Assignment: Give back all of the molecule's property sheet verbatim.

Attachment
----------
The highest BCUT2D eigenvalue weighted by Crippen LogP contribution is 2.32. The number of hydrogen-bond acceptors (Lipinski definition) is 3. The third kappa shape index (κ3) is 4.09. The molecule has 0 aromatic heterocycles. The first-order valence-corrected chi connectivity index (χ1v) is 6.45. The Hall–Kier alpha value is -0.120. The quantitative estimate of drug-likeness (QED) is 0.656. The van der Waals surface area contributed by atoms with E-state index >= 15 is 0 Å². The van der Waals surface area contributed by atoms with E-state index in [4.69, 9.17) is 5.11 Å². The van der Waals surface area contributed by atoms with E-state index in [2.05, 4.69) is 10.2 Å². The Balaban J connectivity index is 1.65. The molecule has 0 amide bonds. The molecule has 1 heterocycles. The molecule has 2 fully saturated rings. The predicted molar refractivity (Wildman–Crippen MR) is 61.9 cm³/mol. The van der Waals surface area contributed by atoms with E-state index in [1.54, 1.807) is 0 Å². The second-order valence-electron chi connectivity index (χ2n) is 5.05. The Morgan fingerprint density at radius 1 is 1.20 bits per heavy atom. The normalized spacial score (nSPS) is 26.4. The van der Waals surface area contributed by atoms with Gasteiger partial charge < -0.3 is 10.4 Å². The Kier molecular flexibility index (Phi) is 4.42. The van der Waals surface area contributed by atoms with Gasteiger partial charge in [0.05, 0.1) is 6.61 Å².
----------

The highest BCUT2D eigenvalue weighted by Crippen LogP contribution is 2.32. The number of hydrogen-bond acceptors (Lipinski definition) is 3. The third kappa shape index (κ3) is 4.09. The molecule has 0 aromatic heterocycles. The first-order valence-corrected chi connectivity index (χ1v) is 6.45. The Hall–Kier alpha value is -0.120. The quantitative estimate of drug-likeness (QED) is 0.656. The van der Waals surface area contributed by atoms with E-state index >= 15 is 0 Å². The van der Waals surface area contributed by atoms with E-state index in [4.69, 9.17) is 5.11 Å². The van der Waals surface area contributed by atoms with E-state index in [2.05, 4.69) is 10.2 Å². The Balaban J connectivity index is 1.65. The molecule has 0 amide bonds. The molecule has 1 heterocycles. The molecule has 2 fully saturated rings. The predicted molar refractivity (Wildman–Crippen MR) is 61.9 cm³/mol. The van der Waals surface area contributed by atoms with E-state index in [1.54, 1.807) is 0 Å². The second-order valence-electron chi connectivity index (χ2n) is 5.05. The Morgan fingerprint density at radius 1 is 1.20 bits per heavy atom. The normalized spacial score (nSPS) is 26.4. The van der Waals surface area contributed by atoms with Gasteiger partial charge < -0.3 is 10.4 Å². The Kier molecular flexibility index (Phi) is 4.42. The van der Waals surface area contributed by atoms with Gasteiger partial charge in [0.05, 0.1) is 6.61 Å².